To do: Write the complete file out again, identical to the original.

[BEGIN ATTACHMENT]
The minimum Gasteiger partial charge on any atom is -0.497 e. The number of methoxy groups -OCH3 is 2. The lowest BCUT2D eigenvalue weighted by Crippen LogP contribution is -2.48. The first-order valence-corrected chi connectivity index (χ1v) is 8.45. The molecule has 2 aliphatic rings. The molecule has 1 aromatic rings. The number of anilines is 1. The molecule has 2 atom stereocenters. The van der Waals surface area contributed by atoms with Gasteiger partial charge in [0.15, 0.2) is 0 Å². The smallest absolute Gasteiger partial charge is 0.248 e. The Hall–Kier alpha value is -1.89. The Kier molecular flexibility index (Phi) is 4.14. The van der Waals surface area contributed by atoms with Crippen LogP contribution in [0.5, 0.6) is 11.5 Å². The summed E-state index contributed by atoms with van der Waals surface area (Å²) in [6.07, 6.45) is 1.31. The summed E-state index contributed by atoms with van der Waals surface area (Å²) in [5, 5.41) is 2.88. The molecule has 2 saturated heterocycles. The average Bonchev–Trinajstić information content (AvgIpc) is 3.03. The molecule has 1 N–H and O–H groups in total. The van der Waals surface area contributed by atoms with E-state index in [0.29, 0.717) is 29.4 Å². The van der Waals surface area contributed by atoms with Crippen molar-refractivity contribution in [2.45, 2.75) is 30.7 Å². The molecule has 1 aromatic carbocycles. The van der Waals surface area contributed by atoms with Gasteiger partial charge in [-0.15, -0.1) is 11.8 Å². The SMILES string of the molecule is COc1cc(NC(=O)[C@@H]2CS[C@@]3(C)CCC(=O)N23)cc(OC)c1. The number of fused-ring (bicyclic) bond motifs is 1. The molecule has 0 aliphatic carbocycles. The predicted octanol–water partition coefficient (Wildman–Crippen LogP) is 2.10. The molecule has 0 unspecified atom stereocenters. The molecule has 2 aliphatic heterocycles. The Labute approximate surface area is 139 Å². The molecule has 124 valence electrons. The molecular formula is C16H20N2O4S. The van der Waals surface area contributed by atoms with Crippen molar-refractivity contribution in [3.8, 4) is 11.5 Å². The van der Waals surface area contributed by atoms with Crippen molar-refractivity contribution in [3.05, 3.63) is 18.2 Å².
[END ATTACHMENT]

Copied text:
The minimum Gasteiger partial charge on any atom is -0.497 e. The number of methoxy groups -OCH3 is 2. The lowest BCUT2D eigenvalue weighted by Crippen LogP contribution is -2.48. The first-order valence-corrected chi connectivity index (χ1v) is 8.45. The molecule has 2 aliphatic rings. The molecule has 1 aromatic rings. The number of anilines is 1. The molecule has 2 atom stereocenters. The van der Waals surface area contributed by atoms with Gasteiger partial charge in [0.15, 0.2) is 0 Å². The smallest absolute Gasteiger partial charge is 0.248 e. The Hall–Kier alpha value is -1.89. The Kier molecular flexibility index (Phi) is 4.14. The van der Waals surface area contributed by atoms with Crippen LogP contribution in [0.5, 0.6) is 11.5 Å². The summed E-state index contributed by atoms with van der Waals surface area (Å²) in [6.07, 6.45) is 1.31. The summed E-state index contributed by atoms with van der Waals surface area (Å²) in [5, 5.41) is 2.88. The molecule has 2 saturated heterocycles. The average Bonchev–Trinajstić information content (AvgIpc) is 3.03. The molecule has 1 N–H and O–H groups in total. The van der Waals surface area contributed by atoms with E-state index in [0.29, 0.717) is 29.4 Å². The van der Waals surface area contributed by atoms with Crippen molar-refractivity contribution in [2.45, 2.75) is 30.7 Å². The molecule has 1 aromatic carbocycles. The van der Waals surface area contributed by atoms with Gasteiger partial charge in [-0.15, -0.1) is 11.8 Å². The SMILES string of the molecule is COc1cc(NC(=O)[C@@H]2CS[C@@]3(C)CCC(=O)N23)cc(OC)c1. The number of fused-ring (bicyclic) bond motifs is 1. The molecule has 0 aliphatic carbocycles. The predicted octanol–water partition coefficient (Wildman–Crippen LogP) is 2.10. The molecule has 0 unspecified atom stereocenters. The molecule has 2 aliphatic heterocycles. The Labute approximate surface area is 139 Å². The molecule has 124 valence electrons. The molecular formula is C16H20N2O4S. The van der Waals surface area contributed by atoms with Crippen molar-refractivity contribution in [3.8, 4) is 11.5 Å². The van der Waals surface area contributed by atoms with Crippen molar-refractivity contribution in [3.05, 3.63) is 18.2 Å².